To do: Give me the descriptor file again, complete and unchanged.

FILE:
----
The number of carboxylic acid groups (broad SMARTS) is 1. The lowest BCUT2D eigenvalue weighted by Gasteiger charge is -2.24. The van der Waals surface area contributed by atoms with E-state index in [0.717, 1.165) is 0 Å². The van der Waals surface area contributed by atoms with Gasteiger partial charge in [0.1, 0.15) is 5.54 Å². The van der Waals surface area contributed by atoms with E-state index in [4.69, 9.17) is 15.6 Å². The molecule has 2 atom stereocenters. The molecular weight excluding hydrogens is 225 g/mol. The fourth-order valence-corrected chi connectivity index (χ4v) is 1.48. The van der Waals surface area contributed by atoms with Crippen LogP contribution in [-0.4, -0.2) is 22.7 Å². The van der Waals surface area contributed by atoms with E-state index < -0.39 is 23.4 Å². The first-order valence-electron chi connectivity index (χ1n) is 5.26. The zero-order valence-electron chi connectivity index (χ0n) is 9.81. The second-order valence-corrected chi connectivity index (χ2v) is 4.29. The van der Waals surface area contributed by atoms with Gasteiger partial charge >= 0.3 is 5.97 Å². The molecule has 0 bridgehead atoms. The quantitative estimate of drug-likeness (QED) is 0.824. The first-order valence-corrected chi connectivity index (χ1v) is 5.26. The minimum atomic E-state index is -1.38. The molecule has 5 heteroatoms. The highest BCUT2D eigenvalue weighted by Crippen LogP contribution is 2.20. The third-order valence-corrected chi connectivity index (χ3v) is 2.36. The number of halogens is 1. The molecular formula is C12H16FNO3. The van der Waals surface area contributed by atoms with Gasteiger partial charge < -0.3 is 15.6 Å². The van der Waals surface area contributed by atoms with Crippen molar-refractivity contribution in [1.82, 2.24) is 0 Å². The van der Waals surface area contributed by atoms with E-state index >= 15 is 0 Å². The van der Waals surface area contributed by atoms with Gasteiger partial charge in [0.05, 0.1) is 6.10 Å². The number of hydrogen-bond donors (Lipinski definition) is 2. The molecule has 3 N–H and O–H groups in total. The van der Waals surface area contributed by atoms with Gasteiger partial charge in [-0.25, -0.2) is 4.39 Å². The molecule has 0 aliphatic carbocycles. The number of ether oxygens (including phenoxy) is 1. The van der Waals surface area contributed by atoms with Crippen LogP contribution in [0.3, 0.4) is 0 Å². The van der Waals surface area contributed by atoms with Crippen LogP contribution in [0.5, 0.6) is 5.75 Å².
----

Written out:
The number of carboxylic acid groups (broad SMARTS) is 1. The lowest BCUT2D eigenvalue weighted by Gasteiger charge is -2.24. The van der Waals surface area contributed by atoms with E-state index in [0.717, 1.165) is 0 Å². The van der Waals surface area contributed by atoms with Gasteiger partial charge in [0.1, 0.15) is 5.54 Å². The van der Waals surface area contributed by atoms with E-state index in [4.69, 9.17) is 15.6 Å². The molecule has 2 atom stereocenters. The molecular weight excluding hydrogens is 225 g/mol. The fourth-order valence-corrected chi connectivity index (χ4v) is 1.48. The van der Waals surface area contributed by atoms with Crippen LogP contribution in [-0.4, -0.2) is 22.7 Å². The van der Waals surface area contributed by atoms with E-state index < -0.39 is 23.4 Å². The first-order valence-electron chi connectivity index (χ1n) is 5.26. The zero-order valence-electron chi connectivity index (χ0n) is 9.81. The second-order valence-corrected chi connectivity index (χ2v) is 4.29. The van der Waals surface area contributed by atoms with Gasteiger partial charge >= 0.3 is 5.97 Å². The molecule has 0 bridgehead atoms. The quantitative estimate of drug-likeness (QED) is 0.824. The first-order valence-corrected chi connectivity index (χ1v) is 5.26. The minimum atomic E-state index is -1.38. The molecule has 5 heteroatoms. The highest BCUT2D eigenvalue weighted by Crippen LogP contribution is 2.20. The third-order valence-corrected chi connectivity index (χ3v) is 2.36. The number of halogens is 1. The molecular formula is C12H16FNO3. The van der Waals surface area contributed by atoms with Gasteiger partial charge < -0.3 is 15.6 Å². The van der Waals surface area contributed by atoms with Crippen molar-refractivity contribution in [1.82, 2.24) is 0 Å². The van der Waals surface area contributed by atoms with E-state index >= 15 is 0 Å². The van der Waals surface area contributed by atoms with Gasteiger partial charge in [0.05, 0.1) is 6.10 Å². The number of hydrogen-bond donors (Lipinski definition) is 2. The molecule has 3 N–H and O–H groups in total. The van der Waals surface area contributed by atoms with Gasteiger partial charge in [-0.25, -0.2) is 4.39 Å². The molecule has 0 aliphatic carbocycles. The number of ether oxygens (including phenoxy) is 1. The van der Waals surface area contributed by atoms with Crippen LogP contribution in [0.3, 0.4) is 0 Å². The van der Waals surface area contributed by atoms with Crippen LogP contribution in [0.5, 0.6) is 5.75 Å².